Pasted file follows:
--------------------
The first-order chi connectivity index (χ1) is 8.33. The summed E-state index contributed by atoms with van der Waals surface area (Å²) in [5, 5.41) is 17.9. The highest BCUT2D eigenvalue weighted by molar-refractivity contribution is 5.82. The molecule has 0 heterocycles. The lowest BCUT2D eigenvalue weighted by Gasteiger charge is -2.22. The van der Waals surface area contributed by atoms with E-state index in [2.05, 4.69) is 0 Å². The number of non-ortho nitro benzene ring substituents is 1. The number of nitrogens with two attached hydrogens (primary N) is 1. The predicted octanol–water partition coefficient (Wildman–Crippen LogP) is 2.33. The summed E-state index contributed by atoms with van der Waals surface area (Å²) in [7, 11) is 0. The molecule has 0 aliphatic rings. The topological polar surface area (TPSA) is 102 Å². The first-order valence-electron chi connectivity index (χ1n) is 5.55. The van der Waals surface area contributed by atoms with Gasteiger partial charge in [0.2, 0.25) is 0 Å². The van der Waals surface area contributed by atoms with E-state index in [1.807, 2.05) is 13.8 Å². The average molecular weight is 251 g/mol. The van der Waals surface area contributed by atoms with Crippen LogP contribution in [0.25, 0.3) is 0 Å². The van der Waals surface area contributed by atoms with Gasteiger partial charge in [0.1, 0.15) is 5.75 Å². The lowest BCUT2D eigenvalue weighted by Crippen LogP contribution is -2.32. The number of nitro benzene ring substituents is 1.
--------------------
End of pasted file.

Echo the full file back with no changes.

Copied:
The first-order chi connectivity index (χ1) is 8.33. The summed E-state index contributed by atoms with van der Waals surface area (Å²) in [5, 5.41) is 17.9. The highest BCUT2D eigenvalue weighted by molar-refractivity contribution is 5.82. The molecule has 0 heterocycles. The lowest BCUT2D eigenvalue weighted by Gasteiger charge is -2.22. The van der Waals surface area contributed by atoms with E-state index in [2.05, 4.69) is 0 Å². The number of non-ortho nitro benzene ring substituents is 1. The number of nitrogens with two attached hydrogens (primary N) is 1. The predicted octanol–water partition coefficient (Wildman–Crippen LogP) is 2.33. The summed E-state index contributed by atoms with van der Waals surface area (Å²) in [7, 11) is 0. The molecule has 0 aliphatic rings. The topological polar surface area (TPSA) is 102 Å². The first-order valence-electron chi connectivity index (χ1n) is 5.55. The van der Waals surface area contributed by atoms with Gasteiger partial charge in [0.2, 0.25) is 0 Å². The van der Waals surface area contributed by atoms with E-state index in [1.807, 2.05) is 13.8 Å². The average molecular weight is 251 g/mol. The van der Waals surface area contributed by atoms with Crippen LogP contribution in [0.25, 0.3) is 0 Å². The van der Waals surface area contributed by atoms with Gasteiger partial charge in [0.1, 0.15) is 5.75 Å². The lowest BCUT2D eigenvalue weighted by Crippen LogP contribution is -2.32. The number of nitro benzene ring substituents is 1.